'State violating law of foreign-resident minors'

State comptroller report says state's agencies violating the domestic Law of the Child as well as the UN Convention on the Rights of the Child.

By
May 8, 2013 15:54
2 minute read.
Foreign workers' children protest

Foreign workers children 311 R. (photo credit: Reuters)

 
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One of the hot issues in the 2013 State Comptroller’s Report is the description of the state’s agencies violating the domestic Law of the Child as well as the UN Convention on the Rights of the Child regarding resident minors who are not citizens.

Israel became obligated by the UN Convention on the Rights of the Child when it ratified the convention in 1991.

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In the report, State Comptroller Joseph Shapira notes that since 2006 a large number of minors, with no status as citizens, have lived in Israel.

Without identifying them as African migrants and while not referring only to those migrants (the report said it encompasses around 211,000 persons, of whom only a third could be described as African migrants), the document alludes to a large group, noting that many of the minors have entered the country illegally via the Egyptian border since 2006.

Still, the report said that the state has domestic and international obligations to defend these children’s rights and their welfare as well as to protect them from discrimination and from being punished because of their status, and that the state is failing to meet many of its obligations.

“The heart is tormented at the sight of an infant which is left for many hours in conditions of neglect and filth,” the report said.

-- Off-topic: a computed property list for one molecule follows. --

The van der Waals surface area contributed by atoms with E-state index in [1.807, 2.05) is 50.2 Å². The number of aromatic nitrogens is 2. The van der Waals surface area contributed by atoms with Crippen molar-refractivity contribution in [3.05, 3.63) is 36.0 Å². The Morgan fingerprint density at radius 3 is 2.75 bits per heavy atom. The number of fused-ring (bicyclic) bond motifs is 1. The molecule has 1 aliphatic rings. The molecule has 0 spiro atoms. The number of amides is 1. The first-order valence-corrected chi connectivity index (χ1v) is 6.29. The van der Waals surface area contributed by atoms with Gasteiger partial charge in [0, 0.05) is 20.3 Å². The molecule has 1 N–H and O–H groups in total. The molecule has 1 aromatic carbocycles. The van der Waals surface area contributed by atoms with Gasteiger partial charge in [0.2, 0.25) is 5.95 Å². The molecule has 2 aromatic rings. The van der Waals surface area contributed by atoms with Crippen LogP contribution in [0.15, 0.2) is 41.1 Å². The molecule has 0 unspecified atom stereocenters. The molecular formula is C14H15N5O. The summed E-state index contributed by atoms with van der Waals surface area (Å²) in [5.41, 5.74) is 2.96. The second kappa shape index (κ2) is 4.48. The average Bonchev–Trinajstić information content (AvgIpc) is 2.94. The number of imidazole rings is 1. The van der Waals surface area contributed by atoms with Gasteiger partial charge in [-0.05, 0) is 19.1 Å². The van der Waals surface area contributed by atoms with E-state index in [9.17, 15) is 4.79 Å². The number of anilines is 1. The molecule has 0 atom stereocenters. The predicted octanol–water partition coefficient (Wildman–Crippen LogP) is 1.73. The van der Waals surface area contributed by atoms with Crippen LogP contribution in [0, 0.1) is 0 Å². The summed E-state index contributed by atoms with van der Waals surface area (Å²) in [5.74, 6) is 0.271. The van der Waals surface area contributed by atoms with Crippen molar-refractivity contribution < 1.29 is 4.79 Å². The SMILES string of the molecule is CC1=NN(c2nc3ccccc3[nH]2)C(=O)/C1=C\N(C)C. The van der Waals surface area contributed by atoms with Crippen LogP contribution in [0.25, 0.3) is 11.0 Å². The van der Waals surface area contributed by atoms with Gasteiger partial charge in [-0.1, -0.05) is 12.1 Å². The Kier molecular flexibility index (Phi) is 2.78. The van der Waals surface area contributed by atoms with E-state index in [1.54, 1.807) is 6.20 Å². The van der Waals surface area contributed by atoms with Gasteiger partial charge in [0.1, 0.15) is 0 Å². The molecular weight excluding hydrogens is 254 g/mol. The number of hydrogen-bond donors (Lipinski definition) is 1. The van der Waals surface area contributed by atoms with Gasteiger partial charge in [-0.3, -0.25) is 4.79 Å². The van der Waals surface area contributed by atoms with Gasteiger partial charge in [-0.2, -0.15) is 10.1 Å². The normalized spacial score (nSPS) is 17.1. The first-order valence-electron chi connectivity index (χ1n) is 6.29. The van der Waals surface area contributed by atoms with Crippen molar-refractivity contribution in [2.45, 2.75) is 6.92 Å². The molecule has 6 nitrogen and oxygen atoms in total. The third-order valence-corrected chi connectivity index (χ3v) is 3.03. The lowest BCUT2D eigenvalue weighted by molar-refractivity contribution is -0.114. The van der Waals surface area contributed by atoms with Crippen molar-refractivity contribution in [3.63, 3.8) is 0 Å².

The public’s heart was torn by “the sight of a youngster that is left for long months in a detention facility, after enduring harsh situations and even experiencing physical and emotional harm on the way to Israel,” Shapira wrote.



The “values of Israel” must be preserved regarding these minors, said the report.

The defects in dealing with non-citizen resident minors that it identified “indicate the need for a substantial change to the policies of some of the authorities whose activities were reviewed.”

The report heavily criticized a Social Services and Welfare Ministry decision in 2009 to only assist non-citizen resident minors if they were explicitly in danger, but not to assist those who were in difficult socioeconomic circumstances, as it does with Israeli citizens.

It indicated that the decision had been taken with no real review of the problem, no collecting of information on the issue and no intergovernmental consultations.

Shapira said he had been told that the decision was taken because of budget problems, but he responded that budget problems were not a justification for violating minors’ domestic and international fundamental rights.

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